CPR is one of the oldest medical practices in the developed world. For the general populace, CPR is also one of the best-known medical practices. However, there are many general and obscure facts about CPR that most Americans are unaware of. The more you know about CPR, the more you’ll be inspired to finally become CPR certified in 2023. To help educate you on the topic, here are six lesser-known facts about CPR that everyone should know about:
1. It’s Constantly Evolving
Since its beginnings, CPR has been constantly evolving. There are multiple ways to approach giving CPR, and the size, age, and health of the person you’re giving CPR to will affect the way you go about the process. By getting CPR certified by a pro service, like protrainings.com, you can ensure you’ll be ready to perform CPR the right, and most current way, when a life-and-death situation arises. The more prepared you are for the moment, the more effectively you’ll act.
2. It Prevents Brain Death
Brain death is one of the most concerning and life-altering complications that can arise from cardiac arrest and other breathing issues. For this reason, CPR is needed to help combat brain death from occurring during a breathing attack. As you wait for EMS to arrive, the oxygen your CPR gives to the victim’s bloodstream helps to prevent brain death, after all. The more vigilant you are about starting CPR ASAP, the more likely you’ll be to prevent brain death in the person you’re administering CPR to.
3. It Dates Back to the 1740s
As with most civilian medical knowledge, there are a lot of false assumptions surrounding CPR’s history. Many people assume that the practice of CPR began fairly recently, with many assuming that it was kickstarted in the public consciousness around the 1950s. In reality, the practice goes back way further in medical history (both in America and worldwide). According to researchers at the Paris Academy of Sciences, CPR, and mouth-to-mouth emergency medical practices date all the way back to 1740. Next time you think that CPR is “too new” to give a shot, remember this fact. It will help inspire you to take the jump, and finally learn how to perform CPR properly.
4. Less than a third of Americans Know CPR
Unfortunately, many Americans falsely assume that most people know how to perform CPR. Not only is this untrue, but the reality of CPR statistics is not in a great state. Currently, many studies show that less than a third of Americans know CPR. When looking at statistics for those that are fully and officially licensed to do CPR, the statistics become even more dour (with around three percent of the population being represented). Due to these low numbers, it’s critical that as many people as humanly possible become CPR-certified over the coming decades. The more people (and even animals) we have on the ground to provide or help with medical issues, the healthier the US population will become, after all.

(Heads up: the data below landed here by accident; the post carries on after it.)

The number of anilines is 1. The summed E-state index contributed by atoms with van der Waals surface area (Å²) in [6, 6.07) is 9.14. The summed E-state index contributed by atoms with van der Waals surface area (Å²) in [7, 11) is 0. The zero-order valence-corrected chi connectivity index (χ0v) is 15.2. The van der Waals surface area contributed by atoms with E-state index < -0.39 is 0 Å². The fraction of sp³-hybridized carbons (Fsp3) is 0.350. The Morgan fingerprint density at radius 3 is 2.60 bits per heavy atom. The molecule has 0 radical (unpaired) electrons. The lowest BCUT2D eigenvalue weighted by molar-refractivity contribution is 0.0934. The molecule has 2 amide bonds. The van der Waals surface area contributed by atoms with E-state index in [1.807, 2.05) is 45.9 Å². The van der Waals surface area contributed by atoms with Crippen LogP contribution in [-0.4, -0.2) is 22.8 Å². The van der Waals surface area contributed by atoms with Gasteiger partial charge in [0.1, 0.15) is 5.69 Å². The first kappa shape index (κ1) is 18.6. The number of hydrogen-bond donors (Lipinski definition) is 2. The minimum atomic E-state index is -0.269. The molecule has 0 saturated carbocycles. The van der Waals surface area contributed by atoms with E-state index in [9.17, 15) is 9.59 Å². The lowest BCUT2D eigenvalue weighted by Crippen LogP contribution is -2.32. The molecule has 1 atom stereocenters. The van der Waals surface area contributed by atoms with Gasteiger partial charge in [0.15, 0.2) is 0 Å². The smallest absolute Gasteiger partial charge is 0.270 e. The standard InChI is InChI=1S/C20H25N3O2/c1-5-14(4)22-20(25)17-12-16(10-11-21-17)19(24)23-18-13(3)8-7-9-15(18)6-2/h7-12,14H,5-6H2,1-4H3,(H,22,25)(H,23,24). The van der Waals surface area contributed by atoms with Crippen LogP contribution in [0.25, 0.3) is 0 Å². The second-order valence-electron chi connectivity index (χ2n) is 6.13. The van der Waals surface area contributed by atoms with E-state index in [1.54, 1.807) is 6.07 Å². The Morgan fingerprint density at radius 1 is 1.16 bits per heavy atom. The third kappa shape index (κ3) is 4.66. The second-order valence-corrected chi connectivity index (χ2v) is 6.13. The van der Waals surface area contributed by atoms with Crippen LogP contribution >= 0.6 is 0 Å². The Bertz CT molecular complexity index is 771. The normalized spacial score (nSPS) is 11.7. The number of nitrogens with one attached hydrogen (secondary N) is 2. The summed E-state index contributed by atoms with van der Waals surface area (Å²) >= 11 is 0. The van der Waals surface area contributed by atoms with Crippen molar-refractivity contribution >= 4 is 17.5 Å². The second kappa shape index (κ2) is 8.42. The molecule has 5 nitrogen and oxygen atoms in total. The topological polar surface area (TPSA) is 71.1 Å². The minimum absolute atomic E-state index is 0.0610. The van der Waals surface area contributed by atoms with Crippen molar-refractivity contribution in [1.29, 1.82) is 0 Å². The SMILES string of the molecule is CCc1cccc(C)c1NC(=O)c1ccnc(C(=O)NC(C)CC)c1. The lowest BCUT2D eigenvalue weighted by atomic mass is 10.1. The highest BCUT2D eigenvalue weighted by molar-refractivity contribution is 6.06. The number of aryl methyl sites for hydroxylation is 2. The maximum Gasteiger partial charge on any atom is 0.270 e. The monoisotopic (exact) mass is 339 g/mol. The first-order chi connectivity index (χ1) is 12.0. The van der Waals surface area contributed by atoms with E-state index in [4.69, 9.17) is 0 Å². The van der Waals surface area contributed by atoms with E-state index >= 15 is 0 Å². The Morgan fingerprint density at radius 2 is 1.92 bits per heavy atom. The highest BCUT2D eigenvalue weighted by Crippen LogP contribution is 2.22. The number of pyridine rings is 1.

5. It’s for All Ages
Despite the incorrect assumptions of the general populace, Americans of almost any age can perform CPR effectively. Currently, many CPR certification courses are offered to Americans as young as nine-years-old. For this reason, many school systems (that can afford to do so) are investing in CPR classes for their student bodies. This practice helps to keep the whole school safer and builds a sense of community that’s invaluable. Additionally, CPR can be performed on people of any age. That being said, the way you do CPR will differ depending on the size and age of the person you’re performing CPR on. Being properly certified in CPR will help you make these crucial, potentially life-saving decisions.
6. It’s Useful at Home and at Work
CPR is useful in a massive variety of situations (both at work and at home). If you’re looking to get a leg up in the hiring environment, knowing CPR can make you much more hireable, in fact. Because employers are always looking for assets that will help keep their insurance costs down, learning CPR can prove to be a godsend for those looking to land their dream jobs. When you’re around the house, your ability to do CPR could help you save a loved one. After all, more than 80% of cardiac arrests and breathing-impairment episodes happen at home. The more prepared you are to step in and help prevent brain death and other complications, as you wait for EMS to arrive, the better your loved one’s chances are of surviving the episode.